Eldrad watched as each of the Astartes he had left to an almost certain fate stepped forward in turn; Ahriman, Umojen, Rubio, Tarugati, Kastix, Guryoi, Balsar and Felix. He had known when he had left them on the planet that they would likely be corrupted or killed. So many strands of fate lead to one of both of those. He had spent countless nights pouring over the runes and seer stones trying to see if there was any alternative long before he had approached Horus with his offer. There had only been one where they had lived and Eldrad could scarcely believe that the universe had moved in such a way as to allow these men to continue to serve. Beneath his pointed helmet, Eldrad let his mouth experience the luxury of a smile as joy washed over his insides.

Khyron’s expression turned from one of relative friendliness into one of open hostility. At once his weapon was drawn as was the weapons of his eight fellows. “Assemble the Brotherhood” Khyron called out and Ordan and Dhask split off from the groups and roused several dozens of humans from their slumber. These men were built like initiates into the Astartes, with muscles thick and iron forged all bearing crude armour and weapon with marking etched over them.

“What is going on Ahriman?” Amon demanded. “Don’t you understand, fool! We are under attack. Now ready yourselves, the Enemy comes.” The one known as Drystann snapped. His once angelic face had been horribly marred down one side and a thick ropey scar wound it’s was from his temple until it disappeared under the collar of his armour. His eyes were flinty and spoke of a ruthless uncompromising nature.
“Where is this enemy? There is no one here!” Amon exclaimed exasperated. “Ahriman...” He began to implore. Surely his friend was simply jumping at shadows. He was totally unprepared when Ahriman’s hand struck him across the face.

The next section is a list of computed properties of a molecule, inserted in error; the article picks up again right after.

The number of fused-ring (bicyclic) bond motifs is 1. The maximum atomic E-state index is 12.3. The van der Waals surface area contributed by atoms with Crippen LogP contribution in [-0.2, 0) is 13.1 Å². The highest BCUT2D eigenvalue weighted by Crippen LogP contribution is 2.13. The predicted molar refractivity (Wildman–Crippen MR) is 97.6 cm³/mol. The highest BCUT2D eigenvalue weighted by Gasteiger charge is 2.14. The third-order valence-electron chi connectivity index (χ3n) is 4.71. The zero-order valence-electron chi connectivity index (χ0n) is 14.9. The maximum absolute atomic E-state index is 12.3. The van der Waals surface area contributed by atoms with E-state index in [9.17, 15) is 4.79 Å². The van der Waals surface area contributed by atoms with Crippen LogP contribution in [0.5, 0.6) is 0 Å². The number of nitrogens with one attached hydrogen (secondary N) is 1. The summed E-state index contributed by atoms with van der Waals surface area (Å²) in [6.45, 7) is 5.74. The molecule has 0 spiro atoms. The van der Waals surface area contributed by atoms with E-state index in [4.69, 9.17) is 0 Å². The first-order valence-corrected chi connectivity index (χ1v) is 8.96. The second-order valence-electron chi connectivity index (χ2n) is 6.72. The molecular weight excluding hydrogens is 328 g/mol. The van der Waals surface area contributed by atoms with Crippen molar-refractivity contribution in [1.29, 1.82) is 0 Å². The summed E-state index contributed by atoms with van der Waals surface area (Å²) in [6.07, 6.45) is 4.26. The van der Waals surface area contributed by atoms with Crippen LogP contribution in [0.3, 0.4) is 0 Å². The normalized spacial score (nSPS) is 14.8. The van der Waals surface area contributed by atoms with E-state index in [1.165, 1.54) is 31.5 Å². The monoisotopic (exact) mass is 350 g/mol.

“Call me that again, and I will have your tongue! I am Khyron you dense fool and the Enemy WILL be here and we need to be ready for them. Now ready your men and form the back row behind the Brotherhood!” Amon straightened himself and the man who had once been his brother stepped to within an inch of his face. For a moment they simply stared, Amon’s a mix of revulsion and anger, Khyron’s one of cold indifference in irritation. “Now.” Khyron hissed.

“Yes…” Amon replied and a moment later added “…sir.” Khyron simply joined the humans who stood ready behind him. These must be the ones he had said he was the master of. All of the eight Astartes had a group which followed them, some larger than others. Drystann’s lot, the ones they had called the Purifying Flames, could not have numbered more than twenty and they stood facing a hill waiting for an enemy Amon still could not see. There could not have been more than a hundred and fifty humans between all the groups. Amon obeyed his orders and formed up the final row behind the humans. Even as he and his men stood ready to fight, he could not help but wonder why these humans were a more sturdy bulwark than his Astartes in the eyes of his brother and cousins. These thoughts occupied his mind until he saw the tide of screaming bodies start to appear over the hill just as they had said and then his only thought was what kind of madness had they landed into.
 

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X: Primus Sanguis

Drystann stood at the head of the Brotherhood. He turned to look at them men to his left and right. Primus and Septimus stood looking into the distance ready to face foe they knew very well. Each member of the Blade was named numerically in order of their induction. There were eight Primus’s in total, one in each Blade, but each only responded to their Master’s call. They would receive names after they had become full Astartes, and as such only the Masters had names. The Enemy came screeching over the hills. The first several rows were made up of human who had sold themselves to the Pantheon. There were maybe a hundred humans, branded and sent to be slaughtered like cattle. The Purifying Flames drew their swords and all held them in a position at their side ready to swing them up and bury them in the flesh of their foes.